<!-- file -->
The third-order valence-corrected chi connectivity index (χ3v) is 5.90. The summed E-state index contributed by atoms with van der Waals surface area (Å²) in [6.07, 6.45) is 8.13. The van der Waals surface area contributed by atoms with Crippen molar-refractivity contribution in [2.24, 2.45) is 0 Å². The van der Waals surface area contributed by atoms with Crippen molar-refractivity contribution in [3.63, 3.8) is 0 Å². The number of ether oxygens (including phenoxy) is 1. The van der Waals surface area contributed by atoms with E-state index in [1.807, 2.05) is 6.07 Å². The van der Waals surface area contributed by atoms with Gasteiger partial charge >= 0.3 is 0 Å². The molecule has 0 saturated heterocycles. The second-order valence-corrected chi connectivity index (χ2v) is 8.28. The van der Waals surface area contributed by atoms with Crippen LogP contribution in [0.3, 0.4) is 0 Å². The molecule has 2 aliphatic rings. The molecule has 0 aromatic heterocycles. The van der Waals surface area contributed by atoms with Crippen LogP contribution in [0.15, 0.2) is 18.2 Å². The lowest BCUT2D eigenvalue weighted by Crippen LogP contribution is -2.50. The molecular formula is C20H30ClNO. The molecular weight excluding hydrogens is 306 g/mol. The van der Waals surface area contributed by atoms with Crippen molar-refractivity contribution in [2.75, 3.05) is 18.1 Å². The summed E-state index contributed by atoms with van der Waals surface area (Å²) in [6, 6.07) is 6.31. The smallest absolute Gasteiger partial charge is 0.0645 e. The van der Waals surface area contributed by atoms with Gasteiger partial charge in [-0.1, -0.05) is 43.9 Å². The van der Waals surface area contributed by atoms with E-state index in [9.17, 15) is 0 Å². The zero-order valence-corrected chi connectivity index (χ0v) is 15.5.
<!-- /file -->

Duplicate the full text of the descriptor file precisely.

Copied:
The third-order valence-corrected chi connectivity index (χ3v) is 5.90. The summed E-state index contributed by atoms with van der Waals surface area (Å²) in [6.07, 6.45) is 8.13. The van der Waals surface area contributed by atoms with Crippen molar-refractivity contribution in [2.24, 2.45) is 0 Å². The van der Waals surface area contributed by atoms with Crippen molar-refractivity contribution in [3.63, 3.8) is 0 Å². The number of ether oxygens (including phenoxy) is 1. The van der Waals surface area contributed by atoms with E-state index in [1.807, 2.05) is 6.07 Å². The van der Waals surface area contributed by atoms with Gasteiger partial charge >= 0.3 is 0 Å². The molecule has 0 saturated heterocycles. The second-order valence-corrected chi connectivity index (χ2v) is 8.28. The van der Waals surface area contributed by atoms with Crippen LogP contribution in [0.3, 0.4) is 0 Å². The molecule has 2 aliphatic rings. The molecule has 0 aromatic heterocycles. The van der Waals surface area contributed by atoms with Crippen LogP contribution in [0.15, 0.2) is 18.2 Å². The lowest BCUT2D eigenvalue weighted by Crippen LogP contribution is -2.50. The molecular formula is C20H30ClNO. The molecular weight excluding hydrogens is 306 g/mol. The van der Waals surface area contributed by atoms with Crippen molar-refractivity contribution in [2.75, 3.05) is 18.1 Å². The summed E-state index contributed by atoms with van der Waals surface area (Å²) in [6, 6.07) is 6.31. The smallest absolute Gasteiger partial charge is 0.0645 e. The van der Waals surface area contributed by atoms with Gasteiger partial charge in [-0.1, -0.05) is 43.9 Å². The van der Waals surface area contributed by atoms with E-state index in [9.17, 15) is 0 Å². The zero-order valence-corrected chi connectivity index (χ0v) is 15.5.